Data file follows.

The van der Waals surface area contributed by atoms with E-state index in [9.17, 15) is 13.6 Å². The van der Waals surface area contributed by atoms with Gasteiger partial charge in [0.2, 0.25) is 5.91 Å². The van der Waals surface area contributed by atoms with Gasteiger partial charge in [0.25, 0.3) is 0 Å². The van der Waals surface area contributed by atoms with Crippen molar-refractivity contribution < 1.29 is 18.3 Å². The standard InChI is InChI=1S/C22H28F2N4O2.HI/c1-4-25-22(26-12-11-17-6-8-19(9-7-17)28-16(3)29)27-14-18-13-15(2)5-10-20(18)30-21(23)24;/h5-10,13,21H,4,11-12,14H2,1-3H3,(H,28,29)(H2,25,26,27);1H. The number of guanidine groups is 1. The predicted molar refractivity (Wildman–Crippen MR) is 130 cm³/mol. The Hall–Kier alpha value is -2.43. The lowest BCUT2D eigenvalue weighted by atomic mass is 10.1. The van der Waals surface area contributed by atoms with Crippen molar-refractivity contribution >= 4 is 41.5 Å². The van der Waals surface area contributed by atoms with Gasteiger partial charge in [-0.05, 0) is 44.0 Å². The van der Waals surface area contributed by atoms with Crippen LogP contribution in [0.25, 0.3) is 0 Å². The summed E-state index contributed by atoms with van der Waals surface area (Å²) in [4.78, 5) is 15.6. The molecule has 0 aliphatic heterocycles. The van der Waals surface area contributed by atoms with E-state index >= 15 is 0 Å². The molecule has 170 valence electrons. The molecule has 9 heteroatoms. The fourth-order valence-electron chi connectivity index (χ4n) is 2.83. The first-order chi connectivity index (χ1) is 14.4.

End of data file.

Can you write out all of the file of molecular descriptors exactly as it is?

The van der Waals surface area contributed by atoms with E-state index in [9.17, 15) is 13.6 Å². The van der Waals surface area contributed by atoms with Gasteiger partial charge in [0.2, 0.25) is 5.91 Å². The van der Waals surface area contributed by atoms with Gasteiger partial charge in [0.25, 0.3) is 0 Å². The van der Waals surface area contributed by atoms with Crippen molar-refractivity contribution < 1.29 is 18.3 Å². The standard InChI is InChI=1S/C22H28F2N4O2.HI/c1-4-25-22(26-12-11-17-6-8-19(9-7-17)28-16(3)29)27-14-18-13-15(2)5-10-20(18)30-21(23)24;/h5-10,13,21H,4,11-12,14H2,1-3H3,(H,28,29)(H2,25,26,27);1H. The number of guanidine groups is 1. The predicted molar refractivity (Wildman–Crippen MR) is 130 cm³/mol. The Hall–Kier alpha value is -2.43. The lowest BCUT2D eigenvalue weighted by atomic mass is 10.1. The van der Waals surface area contributed by atoms with Crippen molar-refractivity contribution >= 4 is 41.5 Å². The van der Waals surface area contributed by atoms with Gasteiger partial charge in [-0.05, 0) is 44.0 Å². The van der Waals surface area contributed by atoms with Crippen LogP contribution in [0.25, 0.3) is 0 Å². The summed E-state index contributed by atoms with van der Waals surface area (Å²) in [4.78, 5) is 15.6. The molecule has 0 aliphatic heterocycles. The van der Waals surface area contributed by atoms with E-state index >= 15 is 0 Å². The molecule has 170 valence electrons. The molecule has 9 heteroatoms. The fourth-order valence-electron chi connectivity index (χ4n) is 2.83. The first-order chi connectivity index (χ1) is 14.4.